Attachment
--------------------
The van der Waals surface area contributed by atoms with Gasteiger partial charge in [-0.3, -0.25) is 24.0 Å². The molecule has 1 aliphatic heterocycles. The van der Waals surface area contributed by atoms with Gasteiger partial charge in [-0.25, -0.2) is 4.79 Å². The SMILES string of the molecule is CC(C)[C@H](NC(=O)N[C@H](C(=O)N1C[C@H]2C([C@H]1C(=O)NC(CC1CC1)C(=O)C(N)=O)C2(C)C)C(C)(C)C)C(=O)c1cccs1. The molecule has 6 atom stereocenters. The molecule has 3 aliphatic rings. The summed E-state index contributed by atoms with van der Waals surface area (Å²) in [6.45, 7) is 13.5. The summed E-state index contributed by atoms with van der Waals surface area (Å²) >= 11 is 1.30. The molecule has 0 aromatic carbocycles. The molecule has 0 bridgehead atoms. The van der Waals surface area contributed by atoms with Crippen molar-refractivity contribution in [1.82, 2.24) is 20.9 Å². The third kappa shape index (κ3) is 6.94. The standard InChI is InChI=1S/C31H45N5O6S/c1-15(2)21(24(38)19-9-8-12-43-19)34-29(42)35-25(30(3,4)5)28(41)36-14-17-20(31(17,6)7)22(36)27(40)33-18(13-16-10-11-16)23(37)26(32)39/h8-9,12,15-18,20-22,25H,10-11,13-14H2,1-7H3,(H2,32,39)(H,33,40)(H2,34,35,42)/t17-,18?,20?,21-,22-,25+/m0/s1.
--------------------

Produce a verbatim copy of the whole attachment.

The van der Waals surface area contributed by atoms with Gasteiger partial charge in [-0.3, -0.25) is 24.0 Å². The molecule has 1 aliphatic heterocycles. The van der Waals surface area contributed by atoms with Gasteiger partial charge in [-0.25, -0.2) is 4.79 Å². The SMILES string of the molecule is CC(C)[C@H](NC(=O)N[C@H](C(=O)N1C[C@H]2C([C@H]1C(=O)NC(CC1CC1)C(=O)C(N)=O)C2(C)C)C(C)(C)C)C(=O)c1cccs1. The molecule has 6 atom stereocenters. The molecule has 3 aliphatic rings. The summed E-state index contributed by atoms with van der Waals surface area (Å²) in [6.45, 7) is 13.5. The summed E-state index contributed by atoms with van der Waals surface area (Å²) >= 11 is 1.30. The molecule has 0 aromatic carbocycles. The molecule has 0 bridgehead atoms. The van der Waals surface area contributed by atoms with Crippen molar-refractivity contribution in [1.82, 2.24) is 20.9 Å². The third kappa shape index (κ3) is 6.94. The standard InChI is InChI=1S/C31H45N5O6S/c1-15(2)21(24(38)19-9-8-12-43-19)34-29(42)35-25(30(3,4)5)28(41)36-14-17-20(31(17,6)7)22(36)27(40)33-18(13-16-10-11-16)23(37)26(32)39/h8-9,12,15-18,20-22,25H,10-11,13-14H2,1-7H3,(H2,32,39)(H,33,40)(H2,34,35,42)/t17-,18?,20?,21-,22-,25+/m0/s1.